Senior International Olympic Committee (IOC) official Christophe Dubi has called on Tokyo 2020 to learn lessons from the way organisers of the Summer Youth Olympic Games here have presented their urban sports park.
Dubi, the IOC executive director for the Olympic Games, claimed some of the elements utilised by Buenos Aires 2018 could be replicated when Tokyo hosts the main Summer Games in two years' times.
The Swiss was among an IOC delegation which toured the Urban Park alongside Tokyo 2020 officials including chief executive Yoshiro Muto today.
The Park is playing host to sports such as 3x3 basketball, sport climbing and BMX freestyle, all of which are set to make their debut on the Olympic programme at Tokyo 2020.
Initiation and participation zones have also been set up to allow fans to try some of the sports on offer at Buenos Aires 2018.
"Our intention is to replicate to a greater magnitude what is happening here," said Dubi.
"We have to respect the culture of these sports and this is something that Buenos Aires is doing very well.
"Because if you are true to the roots of the sport, what will happen is that the spectators will recognise this is the real thing and the right thing to do."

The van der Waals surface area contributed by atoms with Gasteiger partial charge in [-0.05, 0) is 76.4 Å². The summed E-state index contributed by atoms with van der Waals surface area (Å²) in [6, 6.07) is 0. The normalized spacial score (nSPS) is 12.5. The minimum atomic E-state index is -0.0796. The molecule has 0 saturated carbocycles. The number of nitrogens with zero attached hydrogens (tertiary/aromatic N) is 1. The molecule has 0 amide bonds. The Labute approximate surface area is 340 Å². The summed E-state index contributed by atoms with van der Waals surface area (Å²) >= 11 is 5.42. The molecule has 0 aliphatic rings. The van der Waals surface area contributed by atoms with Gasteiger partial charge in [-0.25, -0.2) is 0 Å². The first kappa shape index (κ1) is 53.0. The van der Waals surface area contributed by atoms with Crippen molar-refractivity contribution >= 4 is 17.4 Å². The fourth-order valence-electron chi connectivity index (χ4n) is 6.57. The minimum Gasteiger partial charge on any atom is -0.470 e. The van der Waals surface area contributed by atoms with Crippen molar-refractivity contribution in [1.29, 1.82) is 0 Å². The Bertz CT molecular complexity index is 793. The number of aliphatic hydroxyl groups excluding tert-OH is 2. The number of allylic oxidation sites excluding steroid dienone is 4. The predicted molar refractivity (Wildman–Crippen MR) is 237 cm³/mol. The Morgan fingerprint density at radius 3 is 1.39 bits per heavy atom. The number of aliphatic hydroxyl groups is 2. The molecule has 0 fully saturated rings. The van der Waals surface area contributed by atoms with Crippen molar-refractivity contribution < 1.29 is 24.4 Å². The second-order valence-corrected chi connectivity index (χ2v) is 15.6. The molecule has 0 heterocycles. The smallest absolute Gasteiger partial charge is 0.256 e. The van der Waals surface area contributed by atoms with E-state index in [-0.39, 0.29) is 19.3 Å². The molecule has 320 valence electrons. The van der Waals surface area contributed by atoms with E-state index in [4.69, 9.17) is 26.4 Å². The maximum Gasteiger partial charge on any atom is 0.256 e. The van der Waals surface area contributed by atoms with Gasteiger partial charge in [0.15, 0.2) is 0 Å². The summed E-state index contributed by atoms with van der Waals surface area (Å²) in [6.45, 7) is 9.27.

Dubi added: "What is outstanding here is free access - you want to make sure it is engaging, that spectators can go behind the scenes and be engaged through some of the initiation activities.
"You don’t only want to watch sport, you want to practise, and what is nicely done here is the combination of high-level sport but also participation.
"There are plenty of good lessons here."
Muto claimed they had "learned a lot" from the visit today but highlighted the difference in scale of the proposed Urban Park at Tokyo 2020 compared to here.
Security is an area he highlighted would have to be increased considerably when Tokyo hosts the Games as access to the Park will be ticketed, rather than the free entry provided to spectators at Buenos Aires 2018.
"The Tokyo 2020 scale will be much larger and the security will have to be tighter than what we have here," said Muto.
"We have learned a lot about this openness, youth feeling, the atmosphere and we want to make use of such concept in Tokyo."